The Purple Line's future is looking quite purple-y. A federal appeals court has reversed District Court Judge Richard Leon's 2016 ruling blocking the light rail Purple Line between Bethesda and New Carrollton, now under construction.
Opponents of the line, styling themselves “Friends of the Capital Crescent Trail,” have tried to block the line on many grounds, including supposedly endangered microscopic shrimp-like creatures which their scientist was unable to actually find in the area. One of their last Hail Mary passes suddenly hit its mark in August of 2016, when Judge Leon blocked the line just days before the State of Maryland was about to sign a funding agreement with the federal government.
The opponents claimed that Metro's ridership decline rendered the project's Environmental Impact Statement out-of-date and requiring a new supplemental EIS, because one of the several goals of the line was to help connect numerous branches of Metro in Maryland. The Federal Transit Administration prepared a supplemental report analyzing five scenarios, from one where Metro ridership recovers starting in 2018 after SafeTrack, to one where Metro shuts down completely and permanently.
The FTA claimed that in all cases, the Purple Line meets its EIS goals. In fact, in the no-more-Metro scenario, while the Purple Line would carry no transferring passengers from Metro, it would be more necessary in other ways to combat the greater traffic coming from people driving instead of riding Metro.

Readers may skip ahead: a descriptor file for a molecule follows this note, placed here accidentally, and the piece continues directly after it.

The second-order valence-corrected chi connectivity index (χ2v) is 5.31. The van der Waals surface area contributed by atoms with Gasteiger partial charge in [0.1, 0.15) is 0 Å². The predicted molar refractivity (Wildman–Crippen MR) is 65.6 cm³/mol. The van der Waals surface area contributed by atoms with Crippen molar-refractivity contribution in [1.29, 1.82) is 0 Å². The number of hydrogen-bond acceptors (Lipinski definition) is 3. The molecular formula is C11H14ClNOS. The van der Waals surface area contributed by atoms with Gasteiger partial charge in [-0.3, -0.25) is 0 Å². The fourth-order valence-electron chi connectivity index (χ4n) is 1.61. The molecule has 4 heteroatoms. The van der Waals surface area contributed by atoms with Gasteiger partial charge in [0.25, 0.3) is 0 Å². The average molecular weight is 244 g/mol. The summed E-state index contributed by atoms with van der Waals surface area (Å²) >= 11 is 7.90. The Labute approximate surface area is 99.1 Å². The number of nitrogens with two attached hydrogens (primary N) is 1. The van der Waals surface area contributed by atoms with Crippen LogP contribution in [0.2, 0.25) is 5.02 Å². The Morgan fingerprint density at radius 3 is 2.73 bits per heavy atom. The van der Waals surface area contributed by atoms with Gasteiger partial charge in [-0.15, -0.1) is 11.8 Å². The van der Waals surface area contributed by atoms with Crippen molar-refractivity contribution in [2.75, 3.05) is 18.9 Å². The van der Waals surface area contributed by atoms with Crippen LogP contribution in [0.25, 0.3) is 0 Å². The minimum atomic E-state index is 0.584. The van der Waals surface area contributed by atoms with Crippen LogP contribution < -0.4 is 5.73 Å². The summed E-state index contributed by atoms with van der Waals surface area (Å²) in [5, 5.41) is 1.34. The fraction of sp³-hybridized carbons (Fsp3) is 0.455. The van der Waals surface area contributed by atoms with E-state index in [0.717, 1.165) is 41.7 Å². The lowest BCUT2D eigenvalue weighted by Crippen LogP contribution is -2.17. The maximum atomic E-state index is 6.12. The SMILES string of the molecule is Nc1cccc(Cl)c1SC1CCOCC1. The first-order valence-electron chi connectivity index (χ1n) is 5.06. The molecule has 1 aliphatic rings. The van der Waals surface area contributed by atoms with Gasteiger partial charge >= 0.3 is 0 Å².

The “Friends” argued this report wasn't sufficient. Leon agreed, but then the appellate court, the Court of Appeals for the DC Circuit (it's in DC and not the Fourth Circuit, which includes Maryland, because it's challenging a federal agency decision) let the line go forward to funding and construction while they considered the full case.
Now their opinion is out, and the three judges unanimously side with the Purple Line, FTA, and Maryland against Leon and the “Friends.” The opinion was written by Judith Rogers, and the other judges on the panel were Sri Srinivasan and Merrick Garland.
As interpreted by the Supreme Court, NEPA requires the preparation of a SEIS where new information “will affect the quality of the human environment in a significant manner or to a significant extent not already considered.” Marsh, 490 U.S. at 373–74 (emphasis added). Over the course of a long-running project, new information will arise that affects, in some way, the analysis contained in a prior FEIS.